8 foods that could fuel MS flare-ups

As the years go on, we learn more and more about a mysterious and potentially devastating disease…

Multiple sclerosis (MS).

For a long time, scientists suspected that MS was caused by a combination of environmental and genetic factors. But more recently we’ve learned that there’s a link between MS and several specific risk factors, like:

  • High altitude
  • Being a woman
  • Smoking
  • Low vitamin D levels
  • Epstein Barr virus infection
  • Teen obesity

Of course, there’s one suspected MS risk factor that’s always had a big question mark surrounding it — food allergies. There’s tons of anecdotal evidence connecting food allergies and MS symptoms…

People in online forums talk about how cutting out certain foods reduced or eliminated their MS symptoms.

Natural health gurus and nutritionists write blog posts, articles and books about the connection between food allergies, inflammation and autoimmune disorders like MS.

But there hasn’t been much scientific evidence proving this connection. Until now…

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People with food allergies have more MS flare-ups

A new study published in the Journal of Neurology Neurosurgery & Psychiatry found that people with MS and food allergies were more likely to have MS flare ups and visible disease activity in MRI scans.

The study included 1,349 adults with MS, 238 of whom also had a food allergy. Researchers examined how many relapses they had over the course of 16 years. They also looked at disease activity that showed up in MRI scans during that time and they asked participants how they felt during that time.

In the end, people who had known food allergies had 27 percent more MS flare-ups. People with food allergies were also twice as likely to have disease activity show up on an MRI than people without food allergies.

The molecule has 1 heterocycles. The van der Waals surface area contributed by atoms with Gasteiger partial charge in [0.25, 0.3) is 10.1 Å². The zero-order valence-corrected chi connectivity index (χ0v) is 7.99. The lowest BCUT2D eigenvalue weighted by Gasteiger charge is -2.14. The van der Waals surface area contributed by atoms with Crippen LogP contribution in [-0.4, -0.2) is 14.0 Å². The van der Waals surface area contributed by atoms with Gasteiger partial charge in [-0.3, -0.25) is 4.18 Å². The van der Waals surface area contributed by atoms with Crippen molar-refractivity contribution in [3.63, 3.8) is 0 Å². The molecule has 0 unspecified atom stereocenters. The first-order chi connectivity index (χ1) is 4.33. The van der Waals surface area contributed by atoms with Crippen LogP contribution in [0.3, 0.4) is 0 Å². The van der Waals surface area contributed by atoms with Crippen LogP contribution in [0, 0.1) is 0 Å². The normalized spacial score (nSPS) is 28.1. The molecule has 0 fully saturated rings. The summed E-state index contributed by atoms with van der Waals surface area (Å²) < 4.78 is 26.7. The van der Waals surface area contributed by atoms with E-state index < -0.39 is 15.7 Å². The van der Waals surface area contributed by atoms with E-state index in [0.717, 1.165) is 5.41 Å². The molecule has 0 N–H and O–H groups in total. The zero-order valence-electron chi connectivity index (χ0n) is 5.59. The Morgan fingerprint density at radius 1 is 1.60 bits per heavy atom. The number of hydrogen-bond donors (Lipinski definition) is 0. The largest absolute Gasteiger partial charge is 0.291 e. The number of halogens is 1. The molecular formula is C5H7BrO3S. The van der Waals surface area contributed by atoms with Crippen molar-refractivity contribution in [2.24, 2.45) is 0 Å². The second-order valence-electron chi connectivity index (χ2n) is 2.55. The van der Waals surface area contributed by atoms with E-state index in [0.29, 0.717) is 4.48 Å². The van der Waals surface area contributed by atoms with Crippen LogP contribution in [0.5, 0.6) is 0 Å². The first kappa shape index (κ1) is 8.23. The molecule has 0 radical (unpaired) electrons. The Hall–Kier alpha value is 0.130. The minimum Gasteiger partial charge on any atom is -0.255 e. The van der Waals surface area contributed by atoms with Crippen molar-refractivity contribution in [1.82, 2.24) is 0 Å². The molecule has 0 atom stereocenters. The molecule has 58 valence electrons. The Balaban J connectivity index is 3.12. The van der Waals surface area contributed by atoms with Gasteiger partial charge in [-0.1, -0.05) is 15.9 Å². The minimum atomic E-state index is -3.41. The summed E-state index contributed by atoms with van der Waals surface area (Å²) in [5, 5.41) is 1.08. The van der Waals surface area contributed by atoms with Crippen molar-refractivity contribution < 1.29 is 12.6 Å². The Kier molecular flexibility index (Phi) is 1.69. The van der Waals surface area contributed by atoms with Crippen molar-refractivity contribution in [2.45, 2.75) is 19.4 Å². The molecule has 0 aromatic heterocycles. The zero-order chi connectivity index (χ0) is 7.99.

“Our findings suggest that MS patients with allergies have more active disease than those without, and that this effect is driven by food allergies,” the researchers wrote.

But why do food allergies drive MS symptoms? Does it all come down to inflammation like many health gurus say? Or is there another explanation?

Related: The subtle impact of allergies

Researchers think it could be inflammation. But it could also be gut bacteria….

Food allergies may affect the bacteria in your gut. And the bacteria in your gut can create neuroactive chemicals that impact your central nervous system.

Figuring out your food allergies

Here’s the thing about this study…

Researchers didn’t determine whether people who avoid foods they’re allergic to are healthier than people who don’t. But it’s scientifically proven that allergic reactions caused by food (or anything else, for that matter) trigger an inflammatory response in your body. And inflammation plays a humongous role in all autoimmune disorders including MS.

So, it stands to reason, that steering clear of foods you’re allergic to could improve your MS, not to mention your overall health.

If you have MS and you’ve never been tested for food allergies, give it a try. The most common food allergens are:

  • Milk
  • Eggs
  • Peanuts
  • Tree nuts (such as almonds, cashews, walnuts)
  • Fish (such as bass, cod, flounder)
  • Shellfish (such as crab, lobster, shrimp)
  • Soy
  • Wheat

But technically, you can be allergic to any food. So, it makes sense to get a comprehensive food allergy test.

Some people also try an elimination diet, where they eliminate potential allergens and then slowly reintroduce these foods to see how they affect them.

If this sounds appealing to you, look into the Whole 30 diet. It’s a 30-day diet that can give you the real scoop on how your body is responding to different foods.


  1. Food allergies linked to increased disease activity in multiple sclerosis — ScienceDaily
  2. Food allergies are associated with increased disease activity in multiple sclerosisBMJ Journal of Neurology, Neurosurgery and Psychiatry
Jenny Smiechowski

By Jenny Smiechowski

Jenny Smiechowski is a Chicago-based freelance writer who specializes in health, nutrition and the environment. Her work has appeared in online and print publications like Chicagoland Gardening magazine, Organic Lifestyle Magazine, BetterLife Magazine, TheFix.com, Hybridcars.com and Seedstock.com.